Australia’s stock benchmark logged its first 1% gain since June as Asia Pacific equities extended Tuesday’s broad gains. The S&P/ASX 200 climbed 1.2% to 5939.1 even as commodities plays lagged. The materials sector eased 0.3% while energy merely rose 0.6%. Conversely, the recently beaten-down health care sector jumped 2.5% and REITs climbed 2.1%.
U.S. stocks edged lower in another volatile session intraday as investors parsed the latest economic and earnings signals amid ongoing jitters about higher interest rates. The S&P 500 was recently down 0.2%, after falling as much as 1% earlier in the day. The Dow Jones Industrial Average fell 78 points, or 0.3%, to 25719. The tech-heavy Nasdaq Composite also dipped 0.3%. Major indexes had their best day in six months on Tuesday, paring some of their declines from the past week following robust profit figures. Still, worries about higher rates and whether the U.S. economy might be peaking have swung stocks lately. Volatility has surged, and the S&P 500 and Dow industrials are about 4% off their recent records. Lingering concerns about tariffs weakening the global economy and lukewarm data outside the U.S. also continue to hang over financial markets. With some investors increasingly wary that higher interest rates could crimp profit growth, the Federal Reserve released minutes from its most recent meeting showing it plans to continue gradually tightening financial conditions. Many analysts expect another rate increase in December, and some think clues about the path for 2019 could cause stocks to swing again.
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The U.S. dollar rose intraday amid concerns that possibilities for a trade deal with China remain limited. The WSJ Dollar Index, which tracks the U.S. currency against a basket of 16 others, rose 0.2% to 89.63. The gains were led by a 0.4% advance versus the euro and a 0.5% jump against the British pound. Investors have gravitated to the U.S. dollar in periods of turmoil surrounding global trade this year as the currency has benefited from a U.S. economy that has grown at a faster pace than the rest of the developed world. The U.S. and China are the two largest economies and are at the hub of much of the world’s production and consumption. The outlook for the U.S.-China talks remain “all over the place, to be honest,” said Brad Bechtel, head of currency strategy at Jefferies Group. “They just don’t seem to be on the same page.”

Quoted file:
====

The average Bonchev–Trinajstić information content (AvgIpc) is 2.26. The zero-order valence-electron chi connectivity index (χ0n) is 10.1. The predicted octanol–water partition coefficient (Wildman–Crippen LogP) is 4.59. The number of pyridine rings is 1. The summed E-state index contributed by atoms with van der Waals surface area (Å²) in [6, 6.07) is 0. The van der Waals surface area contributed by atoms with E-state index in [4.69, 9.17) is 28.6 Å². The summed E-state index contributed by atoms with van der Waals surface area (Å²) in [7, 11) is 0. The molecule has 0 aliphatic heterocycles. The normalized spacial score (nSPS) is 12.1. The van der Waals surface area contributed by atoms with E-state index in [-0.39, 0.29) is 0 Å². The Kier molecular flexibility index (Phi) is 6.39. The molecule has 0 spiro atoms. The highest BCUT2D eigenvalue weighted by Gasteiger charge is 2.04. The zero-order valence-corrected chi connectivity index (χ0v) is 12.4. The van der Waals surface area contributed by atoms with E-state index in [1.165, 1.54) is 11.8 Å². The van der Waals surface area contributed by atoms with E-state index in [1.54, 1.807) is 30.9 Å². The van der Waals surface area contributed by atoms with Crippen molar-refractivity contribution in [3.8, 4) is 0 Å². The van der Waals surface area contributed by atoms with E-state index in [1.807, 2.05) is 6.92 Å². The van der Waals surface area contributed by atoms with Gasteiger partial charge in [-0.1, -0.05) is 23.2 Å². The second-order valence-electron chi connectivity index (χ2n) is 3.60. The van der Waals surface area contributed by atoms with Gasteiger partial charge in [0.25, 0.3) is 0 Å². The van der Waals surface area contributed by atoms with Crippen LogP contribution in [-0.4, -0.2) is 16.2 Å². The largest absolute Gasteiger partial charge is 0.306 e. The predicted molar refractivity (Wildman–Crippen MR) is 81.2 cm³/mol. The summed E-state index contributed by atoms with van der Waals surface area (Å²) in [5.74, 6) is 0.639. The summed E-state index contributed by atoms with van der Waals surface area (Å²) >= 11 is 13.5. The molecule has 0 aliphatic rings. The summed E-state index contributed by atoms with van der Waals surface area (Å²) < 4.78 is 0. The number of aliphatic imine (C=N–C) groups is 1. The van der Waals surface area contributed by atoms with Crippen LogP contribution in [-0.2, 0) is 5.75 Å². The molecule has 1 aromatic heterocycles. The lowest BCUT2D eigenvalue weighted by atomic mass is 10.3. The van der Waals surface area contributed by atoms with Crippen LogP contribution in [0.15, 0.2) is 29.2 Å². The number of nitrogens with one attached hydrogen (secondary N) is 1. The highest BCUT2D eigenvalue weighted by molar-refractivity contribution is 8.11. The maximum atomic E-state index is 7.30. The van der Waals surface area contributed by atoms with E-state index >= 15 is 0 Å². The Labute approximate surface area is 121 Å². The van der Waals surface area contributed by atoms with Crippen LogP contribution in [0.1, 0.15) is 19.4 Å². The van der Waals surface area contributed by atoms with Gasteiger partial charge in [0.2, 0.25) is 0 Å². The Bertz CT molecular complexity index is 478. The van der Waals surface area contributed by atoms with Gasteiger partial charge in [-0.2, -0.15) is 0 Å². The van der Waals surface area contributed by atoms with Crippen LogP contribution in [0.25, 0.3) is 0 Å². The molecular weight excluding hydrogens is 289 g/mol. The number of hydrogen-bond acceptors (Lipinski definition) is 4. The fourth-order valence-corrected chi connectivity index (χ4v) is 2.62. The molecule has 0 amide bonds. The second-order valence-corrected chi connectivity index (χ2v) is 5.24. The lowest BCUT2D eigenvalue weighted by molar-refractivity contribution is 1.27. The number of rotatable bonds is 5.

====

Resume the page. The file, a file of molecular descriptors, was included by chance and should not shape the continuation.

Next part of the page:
The Stoxx Europe 600 index ended down 0.4% at 363.54, tracking falls in U.S. stocks and as concerns about Italy resurfaced after a report in Germany’s Der Spiegel magazine that the European Commission is rejecting Italy’s draft 2019 budget. Italian stocks were the biggest fallers, with the FTSE MIB ending down 1.3%. Germany’s DAX and France’s CAC-40 ended down 0.5%, while Spain’s Ibex 35 closed 0.9% lower. Shares in Germany’s Fresenius Medical Care topped pan-European fallers, down 16.5%, after the company cut its 2018 guidance, while weak third quarter sales caused France’s Danone to drop 4.3%. The U.K.’s FTSE 100 closed down 0.1%, outperforming slightly due to a weaker pound.
It was a second consecutive day of gains for Asia-Pacific stocks, with advances generally bigger than Tuesday’s. Japan, South Korea and the Philippines each rose by more than 1% while Singapore’s benchmark was solidly above that threshold. Investor worries grew last week, stoked by money moving out of momentum plays as traders grew skittish, but have since faded. Taiwan’s market was the only one to have
closed lower, though Chinese indexes hit fresh multiyear lows before staging a late rally to close higher. In quite the up-and-down day for Chinese stocks as most others in the region opened strongly and remained so, mainland shares bounced from session lows to finish solidly higher. The Shanghai Composite closed up 0.6% at 2561.61 after earlier hitting another four-year intraday low. Shenzhen indexes did the same before the Shenzhen Composite ended 0.8% higher and the startup-heavy ChiNext climbed 1.2%. Among big caps, industrials rose more than 1% but health-care and consumer discretionary shares fell as economic worries persisted. Korea’s Kospi ended up 1% at 2167.51 while the Philippine Stock Exchange index ended up 1.6% at 7099.68. The Nikkei Stock Average ended up 1.3% at 22841.12.